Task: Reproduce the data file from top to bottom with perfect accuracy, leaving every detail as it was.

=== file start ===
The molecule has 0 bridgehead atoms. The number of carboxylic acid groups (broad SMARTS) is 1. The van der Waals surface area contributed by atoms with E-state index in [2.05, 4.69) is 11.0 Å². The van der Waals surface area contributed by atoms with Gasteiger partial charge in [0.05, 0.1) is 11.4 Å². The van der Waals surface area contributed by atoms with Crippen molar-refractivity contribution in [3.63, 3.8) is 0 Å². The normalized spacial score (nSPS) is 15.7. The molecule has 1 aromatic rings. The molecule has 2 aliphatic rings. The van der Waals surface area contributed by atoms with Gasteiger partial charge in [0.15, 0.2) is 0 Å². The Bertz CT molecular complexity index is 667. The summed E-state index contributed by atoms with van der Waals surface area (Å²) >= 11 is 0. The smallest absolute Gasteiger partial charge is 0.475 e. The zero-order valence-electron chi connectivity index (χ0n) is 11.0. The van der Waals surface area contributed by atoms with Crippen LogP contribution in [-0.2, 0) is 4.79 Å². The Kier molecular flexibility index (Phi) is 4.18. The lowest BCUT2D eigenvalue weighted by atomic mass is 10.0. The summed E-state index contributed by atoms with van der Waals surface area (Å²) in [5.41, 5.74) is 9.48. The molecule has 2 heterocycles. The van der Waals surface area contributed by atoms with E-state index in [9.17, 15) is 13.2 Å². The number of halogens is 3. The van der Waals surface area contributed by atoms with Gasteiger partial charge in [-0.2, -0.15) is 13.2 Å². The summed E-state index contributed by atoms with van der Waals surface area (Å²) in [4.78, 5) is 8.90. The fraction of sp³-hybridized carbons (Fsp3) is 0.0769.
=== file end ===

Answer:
The molecule has 0 bridgehead atoms. The number of carboxylic acid groups (broad SMARTS) is 1. The van der Waals surface area contributed by atoms with E-state index in [2.05, 4.69) is 11.0 Å². The van der Waals surface area contributed by atoms with Gasteiger partial charge in [0.05, 0.1) is 11.4 Å². The van der Waals surface area contributed by atoms with Crippen molar-refractivity contribution in [3.63, 3.8) is 0 Å². The normalized spacial score (nSPS) is 15.7. The molecule has 1 aromatic rings. The molecule has 2 aliphatic rings. The van der Waals surface area contributed by atoms with Gasteiger partial charge in [0.15, 0.2) is 0 Å². The Bertz CT molecular complexity index is 667. The summed E-state index contributed by atoms with van der Waals surface area (Å²) >= 11 is 0. The smallest absolute Gasteiger partial charge is 0.475 e. The zero-order valence-electron chi connectivity index (χ0n) is 11.0. The van der Waals surface area contributed by atoms with Crippen LogP contribution in [-0.2, 0) is 4.79 Å². The Kier molecular flexibility index (Phi) is 4.18. The lowest BCUT2D eigenvalue weighted by atomic mass is 10.0. The summed E-state index contributed by atoms with van der Waals surface area (Å²) in [5.41, 5.74) is 9.48. The molecule has 2 heterocycles. The van der Waals surface area contributed by atoms with E-state index in [9.17, 15) is 13.2 Å². The number of halogens is 3. The van der Waals surface area contributed by atoms with Gasteiger partial charge in [-0.2, -0.15) is 13.2 Å². The summed E-state index contributed by atoms with van der Waals surface area (Å²) in [4.78, 5) is 8.90. The fraction of sp³-hybridized carbons (Fsp3) is 0.0769.